Systems Theory

René Doff

In business, as in private life, people generally make decisions regarding complex situations in which the relation between a decision, the action and its outcome are part of a complicated system. Moreover, the relations between the parts and the outcome are unstable and uncertain. The natural instinct of many people when such a difficult situation occurs is to decompose the situation into separate parts, focus on the important parts first and analyse the parts one by one. Such reductionism is the basis of many natural sciences, including physics, medicine and biology. While this can be effective in some cases, in others the relations between the parts are essential to the problem, and therefore decomposing or reducing avoids seeing the real problem at hand.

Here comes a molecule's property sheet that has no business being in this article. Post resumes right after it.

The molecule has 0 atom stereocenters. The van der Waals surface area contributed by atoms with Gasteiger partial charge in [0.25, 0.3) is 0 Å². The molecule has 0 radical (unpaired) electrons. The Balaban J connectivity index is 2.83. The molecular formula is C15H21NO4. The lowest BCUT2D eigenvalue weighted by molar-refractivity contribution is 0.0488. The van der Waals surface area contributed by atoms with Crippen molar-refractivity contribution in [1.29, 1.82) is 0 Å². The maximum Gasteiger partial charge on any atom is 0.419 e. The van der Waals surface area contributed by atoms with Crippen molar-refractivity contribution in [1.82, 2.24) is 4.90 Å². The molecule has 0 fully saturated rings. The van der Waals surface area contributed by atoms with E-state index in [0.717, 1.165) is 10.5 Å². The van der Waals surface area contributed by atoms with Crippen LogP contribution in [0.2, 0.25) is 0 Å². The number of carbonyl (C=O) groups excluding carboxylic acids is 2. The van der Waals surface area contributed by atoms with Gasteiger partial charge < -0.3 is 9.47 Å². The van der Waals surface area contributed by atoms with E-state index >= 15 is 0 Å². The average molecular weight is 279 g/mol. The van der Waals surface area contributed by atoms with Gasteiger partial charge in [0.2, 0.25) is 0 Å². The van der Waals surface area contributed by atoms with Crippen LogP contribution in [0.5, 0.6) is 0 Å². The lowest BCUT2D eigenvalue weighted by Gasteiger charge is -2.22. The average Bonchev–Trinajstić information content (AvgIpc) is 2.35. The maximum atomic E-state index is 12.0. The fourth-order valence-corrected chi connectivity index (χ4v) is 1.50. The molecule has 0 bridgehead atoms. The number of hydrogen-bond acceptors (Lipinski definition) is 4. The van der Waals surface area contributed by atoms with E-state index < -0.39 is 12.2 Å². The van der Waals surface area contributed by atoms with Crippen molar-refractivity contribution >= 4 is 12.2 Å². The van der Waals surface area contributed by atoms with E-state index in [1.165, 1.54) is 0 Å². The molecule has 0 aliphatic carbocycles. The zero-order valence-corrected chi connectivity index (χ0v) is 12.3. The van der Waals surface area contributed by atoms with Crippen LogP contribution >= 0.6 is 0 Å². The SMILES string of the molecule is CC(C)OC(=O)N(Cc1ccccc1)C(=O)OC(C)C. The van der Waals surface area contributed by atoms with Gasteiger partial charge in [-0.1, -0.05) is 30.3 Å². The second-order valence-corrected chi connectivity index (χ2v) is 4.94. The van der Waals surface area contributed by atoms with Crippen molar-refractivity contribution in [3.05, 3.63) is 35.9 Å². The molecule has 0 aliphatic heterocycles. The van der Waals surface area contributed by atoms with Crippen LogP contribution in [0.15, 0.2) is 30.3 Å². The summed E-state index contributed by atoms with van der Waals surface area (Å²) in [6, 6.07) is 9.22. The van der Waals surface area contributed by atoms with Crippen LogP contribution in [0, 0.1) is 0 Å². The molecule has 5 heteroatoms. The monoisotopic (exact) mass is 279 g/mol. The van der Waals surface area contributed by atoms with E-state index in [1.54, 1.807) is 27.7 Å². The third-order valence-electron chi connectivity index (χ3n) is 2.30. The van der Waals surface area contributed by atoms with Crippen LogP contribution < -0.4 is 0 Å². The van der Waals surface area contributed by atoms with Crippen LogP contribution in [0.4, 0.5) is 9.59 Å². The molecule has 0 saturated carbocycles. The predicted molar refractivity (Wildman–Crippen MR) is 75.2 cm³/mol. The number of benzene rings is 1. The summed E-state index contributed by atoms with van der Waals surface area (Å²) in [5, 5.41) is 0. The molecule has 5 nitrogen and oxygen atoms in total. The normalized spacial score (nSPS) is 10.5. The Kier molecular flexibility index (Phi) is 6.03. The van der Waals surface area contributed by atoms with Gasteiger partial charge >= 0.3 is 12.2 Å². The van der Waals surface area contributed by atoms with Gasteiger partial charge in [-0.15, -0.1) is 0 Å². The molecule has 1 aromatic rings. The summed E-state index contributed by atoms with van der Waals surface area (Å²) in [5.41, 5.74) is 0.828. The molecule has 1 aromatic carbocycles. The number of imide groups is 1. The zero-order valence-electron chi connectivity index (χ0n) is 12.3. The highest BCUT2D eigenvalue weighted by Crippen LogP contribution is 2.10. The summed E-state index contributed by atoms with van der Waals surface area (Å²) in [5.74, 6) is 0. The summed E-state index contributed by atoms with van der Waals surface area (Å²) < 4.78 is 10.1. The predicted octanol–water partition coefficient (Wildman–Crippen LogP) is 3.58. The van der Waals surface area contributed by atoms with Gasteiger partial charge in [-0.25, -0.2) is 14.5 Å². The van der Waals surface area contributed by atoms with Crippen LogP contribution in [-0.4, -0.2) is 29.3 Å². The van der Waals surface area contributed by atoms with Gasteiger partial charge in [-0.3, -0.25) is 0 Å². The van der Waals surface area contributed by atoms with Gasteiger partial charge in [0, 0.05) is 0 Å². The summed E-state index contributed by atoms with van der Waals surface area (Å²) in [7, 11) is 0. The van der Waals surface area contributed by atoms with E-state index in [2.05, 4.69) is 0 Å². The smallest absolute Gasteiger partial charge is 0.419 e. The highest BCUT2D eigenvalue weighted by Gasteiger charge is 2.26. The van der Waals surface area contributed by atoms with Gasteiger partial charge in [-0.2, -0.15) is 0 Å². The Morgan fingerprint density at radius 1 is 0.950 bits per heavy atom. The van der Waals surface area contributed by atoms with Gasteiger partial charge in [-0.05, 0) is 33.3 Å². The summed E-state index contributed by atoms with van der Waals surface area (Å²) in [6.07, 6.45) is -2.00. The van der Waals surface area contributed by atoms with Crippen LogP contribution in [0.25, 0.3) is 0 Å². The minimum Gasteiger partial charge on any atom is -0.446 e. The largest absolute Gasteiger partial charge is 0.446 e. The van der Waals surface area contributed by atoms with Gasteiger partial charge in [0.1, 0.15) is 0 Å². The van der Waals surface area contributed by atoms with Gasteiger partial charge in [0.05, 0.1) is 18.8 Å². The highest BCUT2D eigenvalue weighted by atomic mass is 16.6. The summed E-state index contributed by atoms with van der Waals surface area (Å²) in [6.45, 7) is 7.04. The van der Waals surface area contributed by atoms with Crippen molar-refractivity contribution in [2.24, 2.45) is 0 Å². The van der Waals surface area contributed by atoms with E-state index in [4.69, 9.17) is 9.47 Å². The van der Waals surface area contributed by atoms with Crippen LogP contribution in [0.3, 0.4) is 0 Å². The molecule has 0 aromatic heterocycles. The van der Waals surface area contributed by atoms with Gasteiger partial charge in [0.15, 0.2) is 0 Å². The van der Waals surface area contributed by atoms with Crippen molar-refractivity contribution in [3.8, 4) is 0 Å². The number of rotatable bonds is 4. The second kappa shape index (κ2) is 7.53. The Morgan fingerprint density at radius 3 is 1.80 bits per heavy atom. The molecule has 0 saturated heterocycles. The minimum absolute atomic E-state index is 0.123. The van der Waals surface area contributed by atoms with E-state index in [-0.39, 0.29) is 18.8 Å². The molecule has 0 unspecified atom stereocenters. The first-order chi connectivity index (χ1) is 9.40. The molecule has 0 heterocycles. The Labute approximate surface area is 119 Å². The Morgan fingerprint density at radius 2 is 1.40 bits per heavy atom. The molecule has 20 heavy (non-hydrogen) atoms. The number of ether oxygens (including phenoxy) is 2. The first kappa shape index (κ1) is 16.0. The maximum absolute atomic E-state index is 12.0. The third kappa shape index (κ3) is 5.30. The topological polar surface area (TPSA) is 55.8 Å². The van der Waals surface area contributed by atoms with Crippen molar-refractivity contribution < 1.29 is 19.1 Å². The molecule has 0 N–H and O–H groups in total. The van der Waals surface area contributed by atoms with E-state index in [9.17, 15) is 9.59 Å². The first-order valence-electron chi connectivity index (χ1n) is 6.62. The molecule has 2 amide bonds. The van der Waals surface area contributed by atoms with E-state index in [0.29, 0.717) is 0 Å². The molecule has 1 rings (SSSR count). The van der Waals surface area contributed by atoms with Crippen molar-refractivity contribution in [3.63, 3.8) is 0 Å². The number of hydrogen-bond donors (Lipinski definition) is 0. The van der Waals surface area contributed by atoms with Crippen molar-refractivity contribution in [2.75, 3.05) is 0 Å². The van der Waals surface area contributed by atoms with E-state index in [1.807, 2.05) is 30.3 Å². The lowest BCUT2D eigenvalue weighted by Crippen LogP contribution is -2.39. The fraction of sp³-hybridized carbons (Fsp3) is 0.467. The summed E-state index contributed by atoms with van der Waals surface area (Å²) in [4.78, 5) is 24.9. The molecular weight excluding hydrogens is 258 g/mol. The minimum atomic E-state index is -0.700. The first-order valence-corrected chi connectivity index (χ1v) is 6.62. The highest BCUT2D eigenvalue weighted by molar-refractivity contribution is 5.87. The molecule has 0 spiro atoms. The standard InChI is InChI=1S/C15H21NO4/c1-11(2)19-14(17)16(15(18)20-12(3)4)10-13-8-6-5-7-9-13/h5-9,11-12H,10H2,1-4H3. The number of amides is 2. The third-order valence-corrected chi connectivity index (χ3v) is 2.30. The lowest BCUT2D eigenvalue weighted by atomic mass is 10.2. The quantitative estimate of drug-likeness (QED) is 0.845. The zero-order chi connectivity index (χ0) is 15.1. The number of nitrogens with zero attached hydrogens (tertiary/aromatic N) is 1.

This is most clearly illustrated in the ancient parable of a group of blind men and the elephant. According to the parable, six blind men who had never seen an elephant before come across one. They all touch one part and describe what they feel. The man who touched the trunk described the elephant as a long thick snake. The man who touched the tusk described it as a long, curved spear. The man who touched the side described

To continue reading...

You need to sign in to use this feature. If you don’t have a account, please register for a trial.

Sign in
You are currently on corporate access.

To use this feature you will need an individual account. If you have one already please sign in.

Sign in.

Alternatively you can request an individual account here: